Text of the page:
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P150 Parash 46 Ekev (Because) D’Varim/ Deuteronomy 7:12-11:25


Synopsis –  In the Parshah of Eikev ("Because"), Moshe continues his closing address to the Children of Israel, promising them that if they will fulfill the commandments (Mitzvot) of the Torah, they will prosper in the Land they are about to conquer and settle in keeping with God's promise to their forefathers. We see the promise from Yehovah over and over throughout this parasha. We once again see the love letter from Yehovah. “He will love you, bless you and increase your numbers..” 

Moshe also rebukes them for their failings in their first generation as a people, recalling their worship of the Golden Calf, the rebellion of Korach, the sin of the Spies, their angering of Yehovah at Taveirah, Massah and Kivrot Hataavah (the fascinating meaning behind the names) "You have been rebellious against Yehovah," he says to them, "since the day I knew you." But he also speaks of Yehovah's forgiveness (Grace) of their sins, and the Second Tablets which God inscribed and gave to them following their repentance.

Their 40 years in the desert, says Moshe to the people, during which Yehovah sustained them with daily manna (What this) from heaven, was to teach them "that man does not live on bread alone, but by the utterance of Yehovah's mouth does man live." How the Lord puts us in the desert to be chastised but also to be alone with Him.

Moshe describes the land they are about to enter as "flowing with Chalav (milk) and Devash (honey)", blessed with the "Seven Kinds" (wheat and barley, grapevines, figs, pomegranates, olive oil and dates), and the place that is the focus of Yehovah's providence of His world. He commands them to destroy the idols of the land's former masters, and to beware lest they become haughty and begin to believe that "my power and the might of my hand have gotten me this wealth."

A key passage in our Parshah is the second chapter of the Sh'ma, which repeats the fundamental mitzvot enumerated in the Sh'ma's first chapter and describes the rewards of fulfilling God's commandments and the adverse results (famine and exile) of their neglect. It is also the source of the precept of prayer and includes a reference to the resurrection of the dead in the Messianic Age.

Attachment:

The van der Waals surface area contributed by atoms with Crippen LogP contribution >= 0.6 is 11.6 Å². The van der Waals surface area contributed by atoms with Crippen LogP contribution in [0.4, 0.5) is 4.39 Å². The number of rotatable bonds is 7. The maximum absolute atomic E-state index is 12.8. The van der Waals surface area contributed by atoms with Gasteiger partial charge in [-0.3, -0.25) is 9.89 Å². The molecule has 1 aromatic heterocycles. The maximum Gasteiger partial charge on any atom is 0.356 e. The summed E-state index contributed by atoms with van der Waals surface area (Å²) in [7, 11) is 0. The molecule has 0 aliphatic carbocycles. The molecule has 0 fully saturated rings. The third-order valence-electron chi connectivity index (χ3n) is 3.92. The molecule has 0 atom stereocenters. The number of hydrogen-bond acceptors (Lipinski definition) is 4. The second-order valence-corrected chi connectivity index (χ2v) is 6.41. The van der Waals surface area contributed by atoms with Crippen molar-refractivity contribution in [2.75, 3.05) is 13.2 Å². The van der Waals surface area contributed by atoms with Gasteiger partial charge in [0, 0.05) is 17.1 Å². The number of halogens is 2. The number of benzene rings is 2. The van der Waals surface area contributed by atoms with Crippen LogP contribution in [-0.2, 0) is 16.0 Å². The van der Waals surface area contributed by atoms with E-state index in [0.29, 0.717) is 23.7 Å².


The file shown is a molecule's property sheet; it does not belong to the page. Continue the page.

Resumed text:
Theme & Message There is an interesting scripture in chapter 7:14. We as a people would be blessed if we follow His love letter. But, if we don’t follow the Mitzvoh that we as a people would become sterile both male and female. This type of promise is found all through this parasha. It is truly amazing how many times the Lord says this during these few chapters.





In this chapter Moshe repeats the exhortation to observe the commands of God, and urges the Israelites to it, from the consideration of the great and good things God had done for them in the wilderness, and even in those instances which were chastisements, and were of an humbling nature, and on the consideration of the blessings of the good land they were going to possess, Deu_8:7 for which blessings they are exhorted to be thankful, and are cautioned against pride of heart through them, and forgetfulness of God, and of his goodness to them while in the wilderness, and when brought into the land of Canaan, which they were to ascribe to his power and goodness, and not their own, Deu_8:10, and the chapter is concluded with a warning against idolatry, lest they perish through it as the nations before them, Deu_8:19.

I.                   General exhortations to obedience (Deu_8:1, Deu_8:6). 

II.                A review of the great things God had done for them in the wilderness, as a good argument for obedience (Deu_8:2-5, Deu_8:15, Deu_8:16). 

III.             A prospect of the good land into which God would now bring them (Deu_8:7-9). 

IV.              A necessary caution against the temptations of a prosperous condition (Deu_8:10-14, and Deu_8:17, Deu_8:18).  V. A fair warning of the fatal consequences of apostasy from God (Deu_8:19, Deu_8:20).


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